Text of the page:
Are there any foods more Russian than shchi (cabbage soup) or kasha (porridge)? Not according to Russian folk wisdom.
“Щи да каша – пиша наша.” Shchi da kasha – pisha nasha. Cabbage soup and porridge are our food.
Both of these foods not only have an illustrious history in Slavic lands, but are also staples of the Russian diet today. The saying might be using “our food” to refer to Russian cuisine, but Russians surely don’t object to sharing these warming foods with everyone. Indulge in a Russian soup or kasha this chilly autumn!
This week, we bring you:
Pervoye bludo may literally translate as “first course,” but when a Russian says it they don’t mean a salad or snack. Pervoye can only be one thing: soup. Soup is the mandatory starter of Russian meals; find it in every stolovaya (cafeteria), at daily lunch in kindergarten, and on the stove of any Russian household that claims to value their health. Don’t forget your dollop of smetana (sour cream) – or mayo if you must – without which no Russian soup can be properly enjoyed!
The most Russian of all Russian soups is made with cabbage, pickled or fresh. Onion is also mandatory, as is water; all other ingredients are optional. It was invented as soon as cabbages themselves first appeared in Russia, around the eleventh century. Shchi is so fundamental to Russian cuisine that the word is probably derived from the ancient Russian words for “food” and “eat.” Want to eat it? Try our recipe (and read how Russian writer Turgenev succinctly explains the difference between peasants and aristocrats through shchi).
Borshch is very similar to shchi, down to the frightening consonant cluster shch that really just approximates the single Russian letter щ. Borshch is basically shchi with beets in it; the word might mean “red shchi” (unless it was named after a weed). Indeed, this bright red soup has come to symbolize Russian cuisine to foreigners, even though it is actually didn’t appear until the fifteenth century, long after shchi, and is by all rights Ukrainian. That doesn’t stop you from giving our Moscow version a try, though.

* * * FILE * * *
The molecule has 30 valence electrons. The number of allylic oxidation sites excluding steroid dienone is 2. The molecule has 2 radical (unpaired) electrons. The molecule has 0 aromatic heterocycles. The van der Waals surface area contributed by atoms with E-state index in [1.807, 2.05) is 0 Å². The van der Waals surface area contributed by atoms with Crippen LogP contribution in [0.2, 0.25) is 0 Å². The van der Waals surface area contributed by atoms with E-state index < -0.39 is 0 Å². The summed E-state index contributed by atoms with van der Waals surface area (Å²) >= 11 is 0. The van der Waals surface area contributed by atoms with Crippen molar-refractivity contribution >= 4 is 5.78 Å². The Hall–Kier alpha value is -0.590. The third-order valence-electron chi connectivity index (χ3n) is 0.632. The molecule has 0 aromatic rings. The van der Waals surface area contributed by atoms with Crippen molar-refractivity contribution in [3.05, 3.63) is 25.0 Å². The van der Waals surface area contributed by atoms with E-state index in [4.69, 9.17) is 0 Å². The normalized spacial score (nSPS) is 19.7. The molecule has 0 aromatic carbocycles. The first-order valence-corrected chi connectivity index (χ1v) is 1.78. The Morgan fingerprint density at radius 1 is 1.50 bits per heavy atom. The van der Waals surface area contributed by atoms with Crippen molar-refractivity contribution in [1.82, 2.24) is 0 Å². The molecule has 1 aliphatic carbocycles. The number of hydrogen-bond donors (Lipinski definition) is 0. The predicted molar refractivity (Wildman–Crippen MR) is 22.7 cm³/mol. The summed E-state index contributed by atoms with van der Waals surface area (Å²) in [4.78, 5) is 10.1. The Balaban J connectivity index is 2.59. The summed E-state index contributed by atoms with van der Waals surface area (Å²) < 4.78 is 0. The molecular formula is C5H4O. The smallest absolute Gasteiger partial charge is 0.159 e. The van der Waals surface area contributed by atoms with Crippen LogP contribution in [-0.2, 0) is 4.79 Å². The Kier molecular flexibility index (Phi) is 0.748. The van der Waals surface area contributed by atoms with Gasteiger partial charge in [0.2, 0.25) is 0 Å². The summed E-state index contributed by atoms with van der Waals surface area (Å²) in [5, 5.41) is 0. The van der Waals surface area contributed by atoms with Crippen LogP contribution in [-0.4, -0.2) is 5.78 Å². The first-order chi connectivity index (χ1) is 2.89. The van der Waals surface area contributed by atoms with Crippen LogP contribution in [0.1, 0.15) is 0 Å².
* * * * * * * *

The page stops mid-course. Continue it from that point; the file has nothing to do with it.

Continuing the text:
These two soups are grouped together because they both date to around the fifteenth century and are characteristically salty (you can tell from the presence of the word for salt, sol, in the names). Rassolnik is made from pickles and pickle juice, whereas solyanka derives it salt and sour more broadly, not only from pickles but also kvas (a fermented wheat soda) and olives. While they can be made with any meat, or vegetarian, modern day versions most typically include thin slices of sausage. Bonus: rassolnik is a great hangover remedy, and solyanka used to be, almost literally, a community melting pot.
In modern Russia, ukha is unequivocally fish soup. However, it was originally a soup made not only from fish, but also meat or chicken, and only became exclusively pescetarian by the eighteenth century. In fact, the word ukha might have come from ukho, meaning ear; the broth gets its flavor from boiling all parts of the animal, including its head. You might not find many ears in fish soup, for obvious reasons, but if offered some homemade ukha, watch out for floating eyeballs – or make it at home and fish them out yourself.
Russians like mushrooms, and they like soup, so it is no surprise that as soon as they started gathering mushrooms from the forest, they started putting them in soups. Mushroom soup is the star of the show in fasting periods before Christmas and Easter, during which believers eat only vegan food. Check out not one, but two mushroom soup recipes from the Russian Life archives.
Chicken noodle: While no one is claiming chicken noodle soup is traditionally Russian, it is now one of the most common soups on stove tops and in restaurants today. Yes, they still add sour cream to it, and that’s the only real requirement of a Russian soup anyway, right?
We would be remiss in our duties if we did not add okroshka to a list of Russian soups, but it is at the end of the list because you might want to hold off making it until next summer. This cold soup is traditionally made from small pieces of meat or fish and vegetables, with a broth of kvas, a fermented wheat soda. During the Soviet era, sausage substituted for pieces of meat, and kefir, a fermented dairy product, was sometimes added instead of kvas. Lenin even used the soup as a symbol of eclecticism: a bunch small pieces of different things brought together. If you don’t like following recipes, okroshka is a great way to unite your random leftovers.
Coming soon: Part 2: Seven Kasha's To Live By...
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